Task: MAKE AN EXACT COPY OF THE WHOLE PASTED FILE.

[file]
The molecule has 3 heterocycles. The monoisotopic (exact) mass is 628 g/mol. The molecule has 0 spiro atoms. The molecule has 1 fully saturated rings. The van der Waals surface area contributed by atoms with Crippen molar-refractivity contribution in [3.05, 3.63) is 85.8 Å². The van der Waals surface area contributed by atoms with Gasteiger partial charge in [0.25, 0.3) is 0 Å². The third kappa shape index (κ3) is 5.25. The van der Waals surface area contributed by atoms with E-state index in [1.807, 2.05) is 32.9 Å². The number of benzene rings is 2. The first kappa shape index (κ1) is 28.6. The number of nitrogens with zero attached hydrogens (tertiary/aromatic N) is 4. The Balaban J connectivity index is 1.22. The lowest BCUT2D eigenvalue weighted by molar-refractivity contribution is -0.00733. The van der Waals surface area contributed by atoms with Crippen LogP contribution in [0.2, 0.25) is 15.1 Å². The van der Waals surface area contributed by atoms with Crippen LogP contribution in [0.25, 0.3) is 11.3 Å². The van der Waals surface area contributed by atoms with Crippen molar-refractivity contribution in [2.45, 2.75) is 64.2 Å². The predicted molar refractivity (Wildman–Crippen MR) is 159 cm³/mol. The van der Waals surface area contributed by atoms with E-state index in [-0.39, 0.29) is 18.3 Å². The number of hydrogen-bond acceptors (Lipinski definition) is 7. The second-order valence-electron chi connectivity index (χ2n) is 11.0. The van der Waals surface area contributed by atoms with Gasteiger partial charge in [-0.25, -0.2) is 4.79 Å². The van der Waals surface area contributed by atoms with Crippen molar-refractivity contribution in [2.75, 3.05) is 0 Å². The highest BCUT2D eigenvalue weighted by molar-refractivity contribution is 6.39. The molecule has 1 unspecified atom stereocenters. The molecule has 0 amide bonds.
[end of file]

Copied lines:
The molecule has 3 heterocycles. The monoisotopic (exact) mass is 628 g/mol. The molecule has 0 spiro atoms. The molecule has 1 fully saturated rings. The van der Waals surface area contributed by atoms with Crippen molar-refractivity contribution in [3.05, 3.63) is 85.8 Å². The van der Waals surface area contributed by atoms with Gasteiger partial charge in [0.25, 0.3) is 0 Å². The third kappa shape index (κ3) is 5.25. The van der Waals surface area contributed by atoms with E-state index in [1.807, 2.05) is 32.9 Å². The number of benzene rings is 2. The first kappa shape index (κ1) is 28.6. The number of nitrogens with zero attached hydrogens (tertiary/aromatic N) is 4. The Balaban J connectivity index is 1.22. The lowest BCUT2D eigenvalue weighted by molar-refractivity contribution is -0.00733. The van der Waals surface area contributed by atoms with Crippen LogP contribution in [0.2, 0.25) is 15.1 Å². The van der Waals surface area contributed by atoms with Crippen LogP contribution in [0.25, 0.3) is 11.3 Å². The van der Waals surface area contributed by atoms with Crippen molar-refractivity contribution in [2.45, 2.75) is 64.2 Å². The predicted molar refractivity (Wildman–Crippen MR) is 159 cm³/mol. The van der Waals surface area contributed by atoms with E-state index in [-0.39, 0.29) is 18.3 Å². The number of hydrogen-bond acceptors (Lipinski definition) is 7. The second-order valence-electron chi connectivity index (χ2n) is 11.0. The van der Waals surface area contributed by atoms with Gasteiger partial charge in [-0.25, -0.2) is 4.79 Å². The van der Waals surface area contributed by atoms with Crippen molar-refractivity contribution in [2.75, 3.05) is 0 Å². The highest BCUT2D eigenvalue weighted by molar-refractivity contribution is 6.39. The molecule has 1 unspecified atom stereocenters. The molecule has 0 amide bonds.